Lessons You Should Learn from the Keurig Kold Failure


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Not only was the price point too high, but, …it was an attempt to create a market for at-home single-serve soda consumption at a time when retail, packaged soda consumption is in serious decline.

This is a quote from Howard Telford, Senior Beverages Analyst at Euromonitor International regarding the recent Keurig Kold demise. He also stated, “…this was an ambitious experiment … without sufficient market demand for the end product.”

So, what can marketers learn from the Keurig Kold story? What you should not take away is that a product failed, since products fail every day. Instead, the learning is that a company attempted to push its agenda rather than listening to its customers and providing a useful solution.

So, how does this happen?

In learnings from 15,000+ hours of VoC research interviews we have determined that when marketers gather deep customer insights, every department and channel must be involved in understanding the results and using that data to drive important marketing and product decisions.

When companies roll out new products and services, consumers must immediately perceive the value. Here are some quotes from our research;

You can market laptops and cellphones and [cars], but this is my life you’re talking about! I’m not looking to be marketed to. I’m looking for help in making my specific life decisions.

I would appreciate if a company asked what I wanted, so when their stuff arrived I might pay attention…

When marketers are humble and listen, customers will tell us exactly what they want. Do not be arrogant and think that you know more than your customers. When it came to Keurig Kold, consumer comments like these predicted the outcome:

While I love Keurig and the thought of making sodas at home, this machine just hasn’t worked for me…

I would not buy this product. It is far from economical and there is no convenience benefit.

McDonalds on the other hand, is working hard to stay aligned with changing consumer needs. McDonald’s CEO Steve Easterbrook noted, “It’s not enough to say that we want to be a modern, progressive burger company. Consumers need to see us that way: shifting deep-seated perceptions… It requires us to move across legacy barriers …” He also commented, “It is customers that decide if we succeed. We are adding choice, whether it’s on service or the menu for our customers.”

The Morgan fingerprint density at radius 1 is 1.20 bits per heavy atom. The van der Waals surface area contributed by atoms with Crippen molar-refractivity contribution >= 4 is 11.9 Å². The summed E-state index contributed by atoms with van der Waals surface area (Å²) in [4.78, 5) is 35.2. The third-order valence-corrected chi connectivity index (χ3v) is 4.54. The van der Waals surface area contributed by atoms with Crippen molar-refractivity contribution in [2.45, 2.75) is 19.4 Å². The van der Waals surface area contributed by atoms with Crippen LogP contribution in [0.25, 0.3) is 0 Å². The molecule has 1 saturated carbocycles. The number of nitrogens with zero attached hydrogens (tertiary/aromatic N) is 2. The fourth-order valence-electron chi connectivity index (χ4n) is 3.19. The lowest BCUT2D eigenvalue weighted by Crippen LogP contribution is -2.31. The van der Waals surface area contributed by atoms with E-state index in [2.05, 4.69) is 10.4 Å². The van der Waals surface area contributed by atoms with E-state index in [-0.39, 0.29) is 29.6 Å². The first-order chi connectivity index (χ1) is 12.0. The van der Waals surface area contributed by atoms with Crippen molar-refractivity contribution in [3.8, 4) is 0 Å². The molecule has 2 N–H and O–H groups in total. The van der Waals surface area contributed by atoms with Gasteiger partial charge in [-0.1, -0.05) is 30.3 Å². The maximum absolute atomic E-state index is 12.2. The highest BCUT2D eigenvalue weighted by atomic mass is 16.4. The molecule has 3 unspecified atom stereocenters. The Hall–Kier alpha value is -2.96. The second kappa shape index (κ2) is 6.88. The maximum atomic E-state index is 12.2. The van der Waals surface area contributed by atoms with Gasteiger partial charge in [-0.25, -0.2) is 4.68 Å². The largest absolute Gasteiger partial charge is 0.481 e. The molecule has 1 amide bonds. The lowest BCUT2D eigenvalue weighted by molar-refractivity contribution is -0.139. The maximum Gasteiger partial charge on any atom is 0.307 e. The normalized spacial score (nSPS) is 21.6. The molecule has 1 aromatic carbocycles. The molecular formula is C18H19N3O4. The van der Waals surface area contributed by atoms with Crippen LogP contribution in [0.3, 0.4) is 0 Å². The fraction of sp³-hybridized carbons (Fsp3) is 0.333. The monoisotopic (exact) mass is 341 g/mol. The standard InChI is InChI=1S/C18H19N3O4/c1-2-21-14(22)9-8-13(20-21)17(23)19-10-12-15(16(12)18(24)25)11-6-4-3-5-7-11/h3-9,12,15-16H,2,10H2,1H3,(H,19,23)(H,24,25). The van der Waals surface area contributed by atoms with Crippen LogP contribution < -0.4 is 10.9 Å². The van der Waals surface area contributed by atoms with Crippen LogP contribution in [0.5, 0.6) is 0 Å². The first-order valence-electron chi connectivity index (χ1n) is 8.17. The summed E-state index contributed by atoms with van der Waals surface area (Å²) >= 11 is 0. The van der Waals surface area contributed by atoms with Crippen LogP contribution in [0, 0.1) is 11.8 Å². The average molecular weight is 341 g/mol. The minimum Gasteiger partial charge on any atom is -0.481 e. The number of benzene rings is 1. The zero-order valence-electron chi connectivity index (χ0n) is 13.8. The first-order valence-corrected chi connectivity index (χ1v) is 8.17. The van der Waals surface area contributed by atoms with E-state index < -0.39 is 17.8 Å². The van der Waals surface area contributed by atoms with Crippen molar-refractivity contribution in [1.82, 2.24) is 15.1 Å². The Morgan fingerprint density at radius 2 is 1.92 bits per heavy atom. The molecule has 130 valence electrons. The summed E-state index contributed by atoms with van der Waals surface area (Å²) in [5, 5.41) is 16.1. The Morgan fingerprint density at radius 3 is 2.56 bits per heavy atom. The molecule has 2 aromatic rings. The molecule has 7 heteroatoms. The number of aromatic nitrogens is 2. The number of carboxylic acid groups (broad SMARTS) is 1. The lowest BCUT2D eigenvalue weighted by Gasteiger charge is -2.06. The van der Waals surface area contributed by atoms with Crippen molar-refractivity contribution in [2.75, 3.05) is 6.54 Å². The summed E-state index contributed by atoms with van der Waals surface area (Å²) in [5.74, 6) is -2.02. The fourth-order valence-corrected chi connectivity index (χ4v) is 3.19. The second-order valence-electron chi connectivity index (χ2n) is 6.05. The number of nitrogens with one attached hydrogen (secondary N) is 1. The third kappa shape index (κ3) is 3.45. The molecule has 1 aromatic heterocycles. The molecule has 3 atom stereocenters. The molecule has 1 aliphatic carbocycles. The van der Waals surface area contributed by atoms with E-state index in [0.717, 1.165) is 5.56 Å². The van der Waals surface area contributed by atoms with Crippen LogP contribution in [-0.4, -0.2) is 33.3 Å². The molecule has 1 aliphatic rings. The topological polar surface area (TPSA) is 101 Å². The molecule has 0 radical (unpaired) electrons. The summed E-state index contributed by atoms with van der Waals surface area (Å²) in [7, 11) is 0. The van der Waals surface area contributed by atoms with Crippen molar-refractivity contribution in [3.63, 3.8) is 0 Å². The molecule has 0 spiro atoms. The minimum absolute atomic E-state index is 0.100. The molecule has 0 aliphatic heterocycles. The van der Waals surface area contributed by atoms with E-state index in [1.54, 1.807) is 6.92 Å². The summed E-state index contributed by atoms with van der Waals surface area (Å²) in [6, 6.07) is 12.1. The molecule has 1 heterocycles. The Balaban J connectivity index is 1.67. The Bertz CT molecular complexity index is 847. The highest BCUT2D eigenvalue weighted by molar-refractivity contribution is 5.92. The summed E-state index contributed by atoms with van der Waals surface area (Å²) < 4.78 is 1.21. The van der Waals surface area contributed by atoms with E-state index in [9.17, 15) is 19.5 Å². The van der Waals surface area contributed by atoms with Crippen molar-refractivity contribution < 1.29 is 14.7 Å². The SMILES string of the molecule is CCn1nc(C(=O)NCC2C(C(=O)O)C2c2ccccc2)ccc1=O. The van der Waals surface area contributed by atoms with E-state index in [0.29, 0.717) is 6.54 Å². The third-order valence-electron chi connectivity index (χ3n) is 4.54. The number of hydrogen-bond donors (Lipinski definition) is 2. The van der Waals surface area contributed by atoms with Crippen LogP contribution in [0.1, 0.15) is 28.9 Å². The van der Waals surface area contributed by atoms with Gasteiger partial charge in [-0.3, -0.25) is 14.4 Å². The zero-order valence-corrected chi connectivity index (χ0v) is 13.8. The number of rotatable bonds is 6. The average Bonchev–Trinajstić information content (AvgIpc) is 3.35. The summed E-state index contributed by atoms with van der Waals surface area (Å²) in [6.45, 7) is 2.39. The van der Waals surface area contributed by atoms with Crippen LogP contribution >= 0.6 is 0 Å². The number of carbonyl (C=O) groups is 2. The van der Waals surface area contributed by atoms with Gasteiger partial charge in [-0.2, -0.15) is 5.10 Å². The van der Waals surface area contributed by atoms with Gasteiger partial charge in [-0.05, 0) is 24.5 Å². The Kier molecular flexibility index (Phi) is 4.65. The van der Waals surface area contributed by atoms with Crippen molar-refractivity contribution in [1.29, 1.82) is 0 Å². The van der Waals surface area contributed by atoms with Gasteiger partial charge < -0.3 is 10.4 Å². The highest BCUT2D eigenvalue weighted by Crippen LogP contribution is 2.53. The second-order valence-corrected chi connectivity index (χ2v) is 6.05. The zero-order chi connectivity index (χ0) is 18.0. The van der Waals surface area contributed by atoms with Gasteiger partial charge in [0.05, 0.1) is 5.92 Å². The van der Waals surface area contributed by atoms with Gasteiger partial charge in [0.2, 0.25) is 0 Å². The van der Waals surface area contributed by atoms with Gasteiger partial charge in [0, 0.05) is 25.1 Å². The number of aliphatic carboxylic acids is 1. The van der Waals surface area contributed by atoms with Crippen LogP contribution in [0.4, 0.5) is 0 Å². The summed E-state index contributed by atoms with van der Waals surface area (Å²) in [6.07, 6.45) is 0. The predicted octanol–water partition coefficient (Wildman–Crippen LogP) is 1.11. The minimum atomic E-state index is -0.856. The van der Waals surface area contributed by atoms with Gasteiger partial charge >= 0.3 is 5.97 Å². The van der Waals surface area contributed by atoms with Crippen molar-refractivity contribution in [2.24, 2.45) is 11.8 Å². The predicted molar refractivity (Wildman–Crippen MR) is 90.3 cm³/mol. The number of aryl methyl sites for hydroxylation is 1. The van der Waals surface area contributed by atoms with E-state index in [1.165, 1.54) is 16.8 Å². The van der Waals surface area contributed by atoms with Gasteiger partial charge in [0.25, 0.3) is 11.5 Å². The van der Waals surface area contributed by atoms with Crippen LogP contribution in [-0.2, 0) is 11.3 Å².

One of the new services introduced to meet consumer demand was “all day breakfast.” Consumers have embraced this answer to their request as evidenced by fourth-quarter 2015 revenues and earnings topping analysts’ forecasts, with a 5.7% jump in same-store sales in the United States.

And the company continues to change in direct response to consumer sentiment. New changes on the agenda include more convenient ways for customers to get food at kiosks or table service. Plus, delivery in select markets.


1. Use consumer preferences and data learnings to drive corporate decisions and actions at every , department, level and touchpoint. Build processes for information sharing throughout the organization so vital insights don’t get lost in silos.

2. Change company culture and thinking from “how does this benefit us?” to “how does this benefit the customer?” Don’t force corporate agendas on consumers. Instead, develop new products and services as a direct response to needs and new lifestyles.

3- Motivate customers to provide ongoing feedback about the relevance of your offerings and communications. You cannot act upon information that you do not have. Open channels of discussion via social, surveys, web comments, and customer service interactions to capture “golden nuggets” of consumer sentiment.

When companies force-feed agendas based on sales needs rather than customer needs, they produce products that fail. The solution is simple; ask customers what they want, ask if what you developed meets their needs. Then share this information with every department and channel so you make the smartest possible decisions.


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